This is the required minimum of studies that are needed for diagnosis. It allows you to recognize the disease with high probability even in the first stage. In case of doubt, the specialist may additionally be assigned to the child a joint ultrasound and magnetic resonance imaging.
Differential diagnosis in children is necessary with such diseases as neurodysplastic coke and infectious-allergic arthritis of the hip joint.
Radiography of the hip joints - the main diagnostic method for osteochondropathy of the femoral head
Treatment of Perthes 'disease
Treatment of Perthes' disease in children is mostly conservative and prolonged. The minimum period is one year. On average, the therapy takes 2.5 years, and in some cases increases to four. The operation is prescribed only in the presence of severe complications to children after 6 years.
Conservative treatment, as a rule, begins in specialized orthopedic centers with the subsequent supervision at the children's orthopedist in an out-patient department on a residence.You can also read: Pediatric dysplasia of the hip
- complete unloading of the hip joint for the required time;
- application of traction, plaster casts, special orthopedic structures and beds to prevent deformation of the femoral head;
- improvement of blood flow in the hip joint area with the help of medications and non-drug ways;
- stimulation of restoration of normal structure of bone tissue;
- formation and strengthening of the muscular corset of the thigh with the help of therapeutic gymnastics and exercise therapy.
In establishing the diagnosis, support for the leg is partially or completely eliminated. To do this, the child is prescribed a strict bed rest, and the older children are given a semi-bed with walking on crutches during wakefulness. The main treatment is physiotherapy, massage, special medical exercises.
With Perthes' disease, the child is given a long-term immobilization with special spacer strips
If there is a need for skeletal traction or immobilization with gypsum bandages, struts, tires, then an electromyostimulation is used to maintain the tone of the skeletal muscles.
Medical treatment includes the appointment of angioprotectors, chondroprotectors, microelements, vitamins. The motor mode is expanded at the 4th stage of the disease. All exercises are selected only by a specialist and monitor their implementation.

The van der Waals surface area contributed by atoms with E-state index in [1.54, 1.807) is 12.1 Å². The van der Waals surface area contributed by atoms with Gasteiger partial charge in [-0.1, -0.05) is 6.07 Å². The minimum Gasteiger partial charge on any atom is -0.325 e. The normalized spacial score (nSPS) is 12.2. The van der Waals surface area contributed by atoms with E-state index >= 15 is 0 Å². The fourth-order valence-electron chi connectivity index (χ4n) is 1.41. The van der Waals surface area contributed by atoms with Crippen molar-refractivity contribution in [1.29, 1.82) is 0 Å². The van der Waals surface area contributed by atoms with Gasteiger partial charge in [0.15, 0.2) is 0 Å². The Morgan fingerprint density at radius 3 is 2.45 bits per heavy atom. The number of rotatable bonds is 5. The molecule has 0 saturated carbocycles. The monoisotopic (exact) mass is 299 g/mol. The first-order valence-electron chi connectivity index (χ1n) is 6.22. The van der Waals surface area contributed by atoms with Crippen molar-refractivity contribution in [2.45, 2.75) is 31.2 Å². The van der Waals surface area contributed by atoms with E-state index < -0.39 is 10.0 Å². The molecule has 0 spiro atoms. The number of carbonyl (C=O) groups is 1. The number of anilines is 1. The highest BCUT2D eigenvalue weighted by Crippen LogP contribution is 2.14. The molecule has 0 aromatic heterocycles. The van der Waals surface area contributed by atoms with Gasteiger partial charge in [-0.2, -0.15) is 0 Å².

Reconstructive reconstructive surgery is used only from the age of 6 in patients with an extensive osteonecrosis zone, development of severe deformation of the femoral head, dislocation.
Most often, such interventions as rotational acetabular transposition according to Salter, correcting medializing osteotomy of the femur. After surgical treatment it is necessary to undergo a long rehabilitation period.
Adult people who have suffered Perthes disease, it is necessary throughout life to limit the load on the hip, because they have an increased risk of deforming arthrosis. It is also desirable to regularly undergo therapeutic and preventive courses of therapy and sanatorium treatment.
Diseases of the hip joint, which are manifested by the clinic of arthritis, occur quite often. For diseases that are attributed to this group are characterized by almost identical symptoms. The first is usually pain, which is amplified by movement, that is, when there is an axial load on the lower limbs. The nature of the pain may be different, but most often there is aching and periodically stitching pain;occurs in the upper third of the thigh, sometimes transmitted to the groin. Local increase in temperature, like redness, is almost impossible to detect due to a significant layer of subcutaneous tissue on the hips. Dysfunction develops with pain and consists in limiting the movements( both flexion and extension, and rotation along the axis).
Diseases of the hip joint with the arthritis clinic
A feature of rheumatoid arthritis is the increased pain in the joints in the morning. With this pathology, arthritis often passes into a chronic stage with the development of deformation and a significant restriction of functions.
As for rheumatoid arthritis, this pathology is characterized by multiple lesions, that is, always in parallel with the hip joints, small joints of the hands, shoulders, feet are affected.
Infectious-allergic inflammatory process affects the hip joints quite rarely and is a consequence of immune disorders caused by a microorganism that provoked inflammation in the body( most often with various angina, staphylococcal infection).The signs of pathology are poorly expressed and therefore the patient does not always notice the limited movements in the joints.